“When one door of happiness closes, another opens; but often we look so long at the closed door that we do not see the one which has been opened for us.”
Fear, deep and gripping, is what we can experience when a door is slammed shut in our face—when we lose our job; when a relationship suddenly ends; when an opportunity we hoped for doesn’t materialise.
We are cast long way from our comfort zone. When things have been forced beyond our will, and we are in a spot we don’t want to be in, there is fear there as well as fear elsewhere—fear everywhere we look. We don’t sense the truth in the Helen Keller quote, above.
Besides the grief we will inevitably feel, which is an oft overwhelming process all its own, our eyes can glance the opportunity for change, especially in the positive and hopeful moment.
Tapping into Our Resilience When We Are Strong
We are more resilient than we often give ourselves credit for.
Most of the time we cannot predict when we will feel resilient, and when we are we need to be diligent to embrace the moment and be bold enough to knock on those doors that might already be slightly ajar.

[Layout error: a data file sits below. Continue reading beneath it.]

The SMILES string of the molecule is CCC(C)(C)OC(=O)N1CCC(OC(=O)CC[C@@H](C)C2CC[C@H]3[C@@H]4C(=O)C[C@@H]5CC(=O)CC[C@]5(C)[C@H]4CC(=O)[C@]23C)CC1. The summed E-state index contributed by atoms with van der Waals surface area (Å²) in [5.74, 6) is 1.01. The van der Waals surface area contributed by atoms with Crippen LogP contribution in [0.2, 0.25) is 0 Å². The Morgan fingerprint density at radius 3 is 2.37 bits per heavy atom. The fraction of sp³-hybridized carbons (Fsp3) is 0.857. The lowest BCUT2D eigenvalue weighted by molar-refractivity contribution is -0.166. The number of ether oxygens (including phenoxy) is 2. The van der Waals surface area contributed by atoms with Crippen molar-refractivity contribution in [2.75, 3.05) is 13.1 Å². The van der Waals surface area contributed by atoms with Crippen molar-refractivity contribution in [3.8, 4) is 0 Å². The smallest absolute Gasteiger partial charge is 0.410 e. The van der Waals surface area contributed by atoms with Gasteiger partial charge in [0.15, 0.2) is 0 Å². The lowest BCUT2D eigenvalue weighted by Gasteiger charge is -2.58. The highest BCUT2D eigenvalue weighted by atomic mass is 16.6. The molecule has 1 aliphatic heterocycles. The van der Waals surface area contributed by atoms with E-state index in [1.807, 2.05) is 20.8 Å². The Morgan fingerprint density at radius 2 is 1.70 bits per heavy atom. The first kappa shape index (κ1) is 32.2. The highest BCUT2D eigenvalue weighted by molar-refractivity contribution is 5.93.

It’s in these moments that we turn from the closed doors in our lives and we face the new door, whatever that may be. When we feel strong or when we have the capacity we design and execute a process for meeting the new door.
The strangest thing about being open-minded about open doors is we get to see those doors; otherwise we wouldn’t notice them if we were so focused on the closed door.
Allowing Ourselves Moments of Grief
None of the above is saying we can’t allow ourselves our moments of grief. Indeed, we need to be fair on ourselves, because it’s in these moments that we honour the truth of the pain in our lives.
The more we can be honest about these moments of grief, allowing ourselves to feel what we feel, the quicker the recovery into moments of hopefulness.
Not that we want to leap out of our moments of grief. But as we acknowledge ourselves, not denying, not being angry, not bargaining, but just sitting in the grief, allowing the tears to purge us of our anguish, we are freed. Sitting in our grief, when we need to do it, is therapy.
“As one door closes, another one opens” may be a cliché, but it’s true. When things go against us in life it does us no harm to look to the next thing, and such a hopeful approach generally works. Let us be patient, however, to walk through the right door.
© 2012 S. J. Wickham.